Some of us are old enough to remember the red card protest. Others steadfastly refuse to look back in a revisionist way and say what a grand chap he was after all. And the luminary of British film who worshipped him? Read on …
Five years ago today, as safc.com has helpfully pointed out, Bob Murray – now Sir Bob – stood down as chairman of Sunderland AFC, handing power to Niall Quinn and the Drumaville consortium.
People’s memories, one way or the other, remain strong.
Here are some views from the Blackcats site:
Overall, I think his record is fine. He could have invested at the
right time, when we were in the top 2, but a good stadium and some
fantastic football with Quinny and SKP. Overall a decent chairman
(especially when compared to the likes of Cowie). I know there will be some who disagree with me, but they are wrong.
History will judge him to have done a good job, all in all,
particularly with having the drive and vision to build the SoL.
Give it a rest about the stadium. Everybody else has got a new one
too. Murray was a crap chairman and those who disagree with youj are
You would think that Murray was down at Wearmouth Colliery with a
trowel and bricks, building the place himself.
A chairman who was happy to just avoid the drop every year, and that’s official.
Give over, Jeremy, most clubs dont have a new stadium and plenty went down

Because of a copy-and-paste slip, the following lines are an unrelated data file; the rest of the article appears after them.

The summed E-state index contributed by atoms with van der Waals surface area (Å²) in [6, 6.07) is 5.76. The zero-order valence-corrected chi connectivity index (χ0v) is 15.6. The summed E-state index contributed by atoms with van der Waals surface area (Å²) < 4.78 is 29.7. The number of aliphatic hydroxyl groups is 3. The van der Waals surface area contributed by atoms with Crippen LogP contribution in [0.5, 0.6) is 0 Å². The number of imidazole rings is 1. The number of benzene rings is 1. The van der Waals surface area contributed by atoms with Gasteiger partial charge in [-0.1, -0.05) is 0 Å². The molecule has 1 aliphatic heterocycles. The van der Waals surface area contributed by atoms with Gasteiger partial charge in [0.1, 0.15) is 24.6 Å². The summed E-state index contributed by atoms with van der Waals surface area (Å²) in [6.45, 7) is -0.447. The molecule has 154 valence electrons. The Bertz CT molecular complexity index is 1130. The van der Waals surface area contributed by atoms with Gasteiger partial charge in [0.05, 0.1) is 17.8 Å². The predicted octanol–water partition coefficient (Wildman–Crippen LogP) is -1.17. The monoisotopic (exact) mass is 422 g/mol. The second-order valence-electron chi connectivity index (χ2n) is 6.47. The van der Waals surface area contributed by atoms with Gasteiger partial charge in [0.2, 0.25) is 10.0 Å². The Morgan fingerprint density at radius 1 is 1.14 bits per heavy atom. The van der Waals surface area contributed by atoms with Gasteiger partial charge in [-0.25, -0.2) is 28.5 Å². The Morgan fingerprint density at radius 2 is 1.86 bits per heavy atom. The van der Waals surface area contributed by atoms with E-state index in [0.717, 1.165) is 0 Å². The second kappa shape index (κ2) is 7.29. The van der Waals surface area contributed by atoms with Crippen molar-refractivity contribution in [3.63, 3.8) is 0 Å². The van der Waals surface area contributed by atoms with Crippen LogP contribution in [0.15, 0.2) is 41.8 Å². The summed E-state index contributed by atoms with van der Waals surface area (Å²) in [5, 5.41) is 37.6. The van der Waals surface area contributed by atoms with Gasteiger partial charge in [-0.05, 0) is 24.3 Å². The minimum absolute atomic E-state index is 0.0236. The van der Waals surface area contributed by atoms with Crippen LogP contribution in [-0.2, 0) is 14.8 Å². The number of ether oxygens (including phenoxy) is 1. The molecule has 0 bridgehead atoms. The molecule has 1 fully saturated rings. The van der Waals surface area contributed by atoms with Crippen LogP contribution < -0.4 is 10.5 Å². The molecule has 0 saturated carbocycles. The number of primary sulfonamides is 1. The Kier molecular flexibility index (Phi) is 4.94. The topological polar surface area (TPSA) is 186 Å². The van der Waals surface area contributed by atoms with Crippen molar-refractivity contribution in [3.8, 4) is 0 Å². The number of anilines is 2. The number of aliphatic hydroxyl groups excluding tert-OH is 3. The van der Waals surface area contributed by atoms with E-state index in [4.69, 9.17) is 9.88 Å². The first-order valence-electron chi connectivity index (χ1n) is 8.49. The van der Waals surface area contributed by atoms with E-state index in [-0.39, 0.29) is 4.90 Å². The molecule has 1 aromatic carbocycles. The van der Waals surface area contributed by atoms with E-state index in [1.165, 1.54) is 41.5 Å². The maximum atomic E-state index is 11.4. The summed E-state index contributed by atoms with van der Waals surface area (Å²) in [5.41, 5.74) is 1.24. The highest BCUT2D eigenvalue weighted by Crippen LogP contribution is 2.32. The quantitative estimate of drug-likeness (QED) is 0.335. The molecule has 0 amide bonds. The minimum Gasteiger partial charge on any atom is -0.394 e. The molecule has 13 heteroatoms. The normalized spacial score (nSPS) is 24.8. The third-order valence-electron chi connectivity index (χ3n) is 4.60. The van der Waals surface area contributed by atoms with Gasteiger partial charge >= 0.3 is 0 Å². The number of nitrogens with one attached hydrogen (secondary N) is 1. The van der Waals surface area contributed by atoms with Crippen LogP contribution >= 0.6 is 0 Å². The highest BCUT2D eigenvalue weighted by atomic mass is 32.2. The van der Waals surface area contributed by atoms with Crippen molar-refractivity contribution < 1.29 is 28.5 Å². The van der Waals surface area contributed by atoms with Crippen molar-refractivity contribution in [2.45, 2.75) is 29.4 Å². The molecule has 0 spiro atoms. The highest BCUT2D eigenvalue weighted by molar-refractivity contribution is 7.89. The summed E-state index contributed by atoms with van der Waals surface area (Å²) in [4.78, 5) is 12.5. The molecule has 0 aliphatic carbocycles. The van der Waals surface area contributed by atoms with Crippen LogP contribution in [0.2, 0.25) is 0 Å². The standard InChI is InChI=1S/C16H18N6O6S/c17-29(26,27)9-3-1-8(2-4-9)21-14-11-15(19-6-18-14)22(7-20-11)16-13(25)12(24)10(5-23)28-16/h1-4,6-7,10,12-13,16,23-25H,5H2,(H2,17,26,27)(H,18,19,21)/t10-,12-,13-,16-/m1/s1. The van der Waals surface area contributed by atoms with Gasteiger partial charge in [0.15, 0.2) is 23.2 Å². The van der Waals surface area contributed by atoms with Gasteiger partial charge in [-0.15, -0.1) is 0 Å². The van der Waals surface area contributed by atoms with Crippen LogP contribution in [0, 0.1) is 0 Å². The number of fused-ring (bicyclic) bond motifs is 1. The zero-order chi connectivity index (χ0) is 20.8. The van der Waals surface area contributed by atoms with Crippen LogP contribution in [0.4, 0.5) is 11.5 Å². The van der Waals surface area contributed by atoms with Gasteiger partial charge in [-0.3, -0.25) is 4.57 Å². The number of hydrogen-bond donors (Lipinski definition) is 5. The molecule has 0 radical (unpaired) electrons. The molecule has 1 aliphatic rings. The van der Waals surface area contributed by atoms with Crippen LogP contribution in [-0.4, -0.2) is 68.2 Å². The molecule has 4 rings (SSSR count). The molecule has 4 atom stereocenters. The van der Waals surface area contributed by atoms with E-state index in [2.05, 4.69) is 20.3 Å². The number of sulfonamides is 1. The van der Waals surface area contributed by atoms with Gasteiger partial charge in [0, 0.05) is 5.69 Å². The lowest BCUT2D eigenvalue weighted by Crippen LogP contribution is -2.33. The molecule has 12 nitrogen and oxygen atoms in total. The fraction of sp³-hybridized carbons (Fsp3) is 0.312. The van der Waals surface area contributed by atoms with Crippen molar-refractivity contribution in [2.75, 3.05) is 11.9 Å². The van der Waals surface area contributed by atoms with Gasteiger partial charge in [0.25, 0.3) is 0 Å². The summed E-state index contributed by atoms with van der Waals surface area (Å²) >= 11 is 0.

the route of jamming seats onto terraces, building new stands in cramped
stadia, or building new grounds which are too small for PL football. Murray
was criticised for thinking big at the time but he was right. He made
mistakes but he saved the club in the mid-80s and deserves a bit more credit
now he’s gone.
No real affection for Bob Murray here. To quote my dad, “the best thing
about Bob Murray is that he’s not Tom Cowie”.
You can bet there’ll be more from both sides. My own recollections tilt towards him on the stadium – I’d have preferred a rebuilt Roker Park but this was not feasible – and against him on the entirely unnecessary relegation of 1997, when reasonable investment would have saved us. I still remember listening to the starting line-up being announced at home games and thinking there must be some mistake: it ended with Stewart and I was sure there should be another striker who’d been forgotten.
But we all have our thoughts on his reign. Salut! Sunderland leaves you for now with the words of David Puttnam – Lord Puttnam, of course, as he is – as I reported them after interviewing him for Wear Down South, newsletter of the London and SE SAFCSA branch, at a time when Bob was still Chairman Bob and otherwise plain mister. The interview was repeated here at this link:
Stand by for a controversial pronouncement. Put down anything breakable or boiling hot that you might drop or spill. Lord Puttnam is anxious for Wear Down South to hear his considered opinion of Bob Murray.
“I absolutely worship him,” he says. “He’s quite wonderfully good, and has an amazing way of making you feel part of a very special family. He lives and breathes that club. I was watching him at Spurs and you could see that every kick, every movement of the game was etched on his body.
“He has effectively poured his life into the club. The most ardent fan of Sunderland AFC hasn’t a quarter of the commitment Bob has got”.